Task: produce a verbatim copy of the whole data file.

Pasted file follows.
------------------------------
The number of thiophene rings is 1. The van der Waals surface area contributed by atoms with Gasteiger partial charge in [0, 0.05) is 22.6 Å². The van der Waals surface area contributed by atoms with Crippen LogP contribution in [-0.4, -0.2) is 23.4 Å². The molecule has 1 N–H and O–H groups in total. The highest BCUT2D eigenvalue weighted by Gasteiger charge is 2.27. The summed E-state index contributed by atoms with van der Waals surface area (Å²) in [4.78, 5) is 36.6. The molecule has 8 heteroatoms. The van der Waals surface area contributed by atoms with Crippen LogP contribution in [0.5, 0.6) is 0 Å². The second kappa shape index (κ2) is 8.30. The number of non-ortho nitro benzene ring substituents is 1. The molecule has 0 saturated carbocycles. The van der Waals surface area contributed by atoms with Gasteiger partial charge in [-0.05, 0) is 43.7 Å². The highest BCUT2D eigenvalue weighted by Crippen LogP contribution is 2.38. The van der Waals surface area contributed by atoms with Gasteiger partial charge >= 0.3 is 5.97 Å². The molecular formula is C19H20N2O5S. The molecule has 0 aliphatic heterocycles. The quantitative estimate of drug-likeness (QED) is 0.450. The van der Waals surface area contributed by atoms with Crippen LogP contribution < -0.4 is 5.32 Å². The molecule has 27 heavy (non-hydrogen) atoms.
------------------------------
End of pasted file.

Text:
The number of thiophene rings is 1. The van der Waals surface area contributed by atoms with Gasteiger partial charge in [0, 0.05) is 22.6 Å². The van der Waals surface area contributed by atoms with Crippen LogP contribution in [-0.4, -0.2) is 23.4 Å². The molecule has 1 N–H and O–H groups in total. The highest BCUT2D eigenvalue weighted by Gasteiger charge is 2.27. The summed E-state index contributed by atoms with van der Waals surface area (Å²) in [4.78, 5) is 36.6. The molecule has 8 heteroatoms. The van der Waals surface area contributed by atoms with Crippen LogP contribution in [0.5, 0.6) is 0 Å². The second kappa shape index (κ2) is 8.30. The number of non-ortho nitro benzene ring substituents is 1. The molecule has 0 saturated carbocycles. The van der Waals surface area contributed by atoms with Gasteiger partial charge in [-0.05, 0) is 43.7 Å². The highest BCUT2D eigenvalue weighted by Crippen LogP contribution is 2.38. The van der Waals surface area contributed by atoms with Gasteiger partial charge >= 0.3 is 5.97 Å². The molecular formula is C19H20N2O5S. The molecule has 0 aliphatic heterocycles. The quantitative estimate of drug-likeness (QED) is 0.450. The van der Waals surface area contributed by atoms with Crippen LogP contribution < -0.4 is 5.32 Å². The molecule has 27 heavy (non-hydrogen) atoms.